Established by the U.S. Congress in 1933 as a critical component of President Franklin Roosevelt's Depression-era "New Deal," the Tennessee Valley Authority (TVA) was initially created primarily to manage the Tennessee River's navigation and flood control problems, to encourage reforestation and proper land use, and to foster agricultural and industrial development. In time, the TVA grew to become the nation's largest public power provider serving more than 8 million customers over an 80,000-square mile region covering the Tennessee Valley. This area includes most of Tennessee and portions of Mississippi, Kentucky, Alabama, Georgia, North Carolina, and Virginia. Following decades of operations as a massive bureaucracy, the TVA has dramatically streamlined itself in recent years in order to boost its competitiveness in preparation for the anticipated onset of deregulation.

In 1959 legislation was passed that changed TVA from a Government funded agency to a self-funding agency and thus making it more profit-centric.

Through time it has evolved, and now is based on three tenets: Energy, Environmental Stewardship and Economic Development and trying to balance the demands of all three at the same time.

Recently, in preparation for impending energy deregulation, TVA has taken on several internal projects to reduce its operating costs and overhead.


Here are a few links for anyone else interested:
http://www.answers.com/topic/tennessee-valley-authority
http://www.tva.gov/abouttva/pdf/tva_glance.pdf
http://www.tva.gov/environment/policy.htm

The reality is that while we may want to protect the tailwaters for the betterment of coldwater fishing (which did not exist before TVA to the extent that it does now), there are a multitude of forces at play which will always trump fishing. Namely Energy and Economic Development. TVA supplies cheap power to the area to the benefit of new companies moving to the area and creating jobs. Yes our rates have gone up, but we are still one of the cheapest areas in the country to start a new business for a number of reasons (TVA being one of them). They have tried to do better at Environmental Stewardship but there are a lot of competing factions even in that area.

As for the specifics of the release of water on the Hiwassee, since they are spilling and not generating, its also important to remember that their job is to keep the waterways passable. With the 2 year drought we have had that is becoming harder and harder to accomplish. Compound that with problems at the dam and it may have been their only option. They have demonstrated that they are interested in helping with coldwater Fishery maintenance (to a certain point), but it will not win out over all the other competing factors.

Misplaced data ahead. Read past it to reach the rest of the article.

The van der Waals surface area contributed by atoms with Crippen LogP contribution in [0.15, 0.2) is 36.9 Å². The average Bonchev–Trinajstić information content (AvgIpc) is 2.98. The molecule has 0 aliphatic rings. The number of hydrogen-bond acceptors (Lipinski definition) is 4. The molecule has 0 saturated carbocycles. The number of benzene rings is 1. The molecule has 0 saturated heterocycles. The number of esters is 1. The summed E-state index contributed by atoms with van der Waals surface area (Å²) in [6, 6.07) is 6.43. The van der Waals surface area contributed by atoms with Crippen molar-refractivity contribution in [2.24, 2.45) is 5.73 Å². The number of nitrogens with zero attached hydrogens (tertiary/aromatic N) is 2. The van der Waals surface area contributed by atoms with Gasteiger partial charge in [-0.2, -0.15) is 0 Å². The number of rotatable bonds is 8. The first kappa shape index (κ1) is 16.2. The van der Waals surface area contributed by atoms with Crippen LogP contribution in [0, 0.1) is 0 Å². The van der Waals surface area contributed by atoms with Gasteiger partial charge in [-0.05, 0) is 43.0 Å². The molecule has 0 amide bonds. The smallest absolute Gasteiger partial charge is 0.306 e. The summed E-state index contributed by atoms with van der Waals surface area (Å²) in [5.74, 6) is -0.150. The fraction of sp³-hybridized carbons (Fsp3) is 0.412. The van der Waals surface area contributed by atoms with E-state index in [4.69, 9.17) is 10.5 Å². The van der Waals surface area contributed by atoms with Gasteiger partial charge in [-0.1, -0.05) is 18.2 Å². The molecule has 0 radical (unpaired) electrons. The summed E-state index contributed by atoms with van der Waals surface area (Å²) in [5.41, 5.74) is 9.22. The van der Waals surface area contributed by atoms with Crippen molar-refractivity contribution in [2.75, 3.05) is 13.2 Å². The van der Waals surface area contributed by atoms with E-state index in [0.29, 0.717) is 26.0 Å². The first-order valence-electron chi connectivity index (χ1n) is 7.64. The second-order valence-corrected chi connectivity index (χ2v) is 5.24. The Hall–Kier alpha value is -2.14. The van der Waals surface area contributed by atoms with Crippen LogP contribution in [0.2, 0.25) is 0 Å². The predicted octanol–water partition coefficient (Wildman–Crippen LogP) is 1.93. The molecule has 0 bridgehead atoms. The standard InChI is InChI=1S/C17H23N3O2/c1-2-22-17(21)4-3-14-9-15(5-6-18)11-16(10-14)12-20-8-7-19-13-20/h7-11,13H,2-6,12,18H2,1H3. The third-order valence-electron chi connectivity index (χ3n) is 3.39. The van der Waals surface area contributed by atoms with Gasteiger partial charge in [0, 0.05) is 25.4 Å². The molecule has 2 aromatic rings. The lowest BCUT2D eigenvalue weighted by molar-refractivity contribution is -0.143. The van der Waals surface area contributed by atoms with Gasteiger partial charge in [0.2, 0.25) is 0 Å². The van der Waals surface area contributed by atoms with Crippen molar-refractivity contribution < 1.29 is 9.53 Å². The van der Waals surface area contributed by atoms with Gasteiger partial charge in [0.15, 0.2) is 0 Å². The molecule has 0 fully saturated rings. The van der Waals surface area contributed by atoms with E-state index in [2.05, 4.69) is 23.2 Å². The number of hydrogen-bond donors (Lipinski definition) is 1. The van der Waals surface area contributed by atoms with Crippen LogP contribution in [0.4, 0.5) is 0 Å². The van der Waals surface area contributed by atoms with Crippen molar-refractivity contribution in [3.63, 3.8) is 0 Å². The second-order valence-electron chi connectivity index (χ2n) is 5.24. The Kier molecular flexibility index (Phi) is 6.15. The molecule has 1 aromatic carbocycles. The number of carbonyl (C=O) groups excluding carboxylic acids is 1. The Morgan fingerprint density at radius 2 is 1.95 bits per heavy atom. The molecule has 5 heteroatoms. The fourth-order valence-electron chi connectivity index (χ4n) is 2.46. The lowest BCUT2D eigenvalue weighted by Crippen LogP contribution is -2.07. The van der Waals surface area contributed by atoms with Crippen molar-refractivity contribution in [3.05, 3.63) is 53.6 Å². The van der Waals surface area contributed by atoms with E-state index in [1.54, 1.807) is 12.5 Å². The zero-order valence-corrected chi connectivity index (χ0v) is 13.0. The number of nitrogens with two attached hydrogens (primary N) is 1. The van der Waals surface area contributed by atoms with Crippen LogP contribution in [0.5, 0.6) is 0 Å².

Waterwolf posted a good link as well regarding the minimum flows. Here is the net of what is happening, due to the drought conditions (from that link):
If the total volume of water flowing into Chickamauga Reservoir is less than needed to meet system-wide flow requirements, additional water must be released from upstream reservoirs to augment the natural inflows (a function of rainfall and runoff), resulting in some drawdown of these projects. How much water is released depends on the time period and the total volume of water in storage in 10 tributary reservoirs: Blue Ridge, Chatuge, Cherokee, Douglas, Fontana, Nottely, Hiwassee, Norris, South Holston, and Watauga.

Are they perfect? Of course not. Should we stay on top of what they are doing? Absolutely. I think the biggest problem right now is Mother Nature. We need a break from this drought.
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  #17  
Old 08-22-2008, 05:26 PM
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kytroutman kytroutman is offline
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Pete, you missed one website (www.tvaed.com) which is the Tennessee Valley Authority Economic Development site. TVA is involved in much more than just power generation in the region.
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  #18  
Old 08-22-2008, 05:48 PM
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PeteCz PeteCz is offline
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Quote:
Originally Posted by kytroutman View Post
Pete, you missed one website (www.tvaed.com) which is the Tennessee Valley Authority Economic Development site. TVA is involved in much more than just power generation in the region.
I guess I should apologize for the long-winded post. Buried in there somewhere is the fact that TVA stands for three principles: Energy, Environmental Stewardship and Economic Development.
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  #19  
Old 08-22-2008, 07:04 PM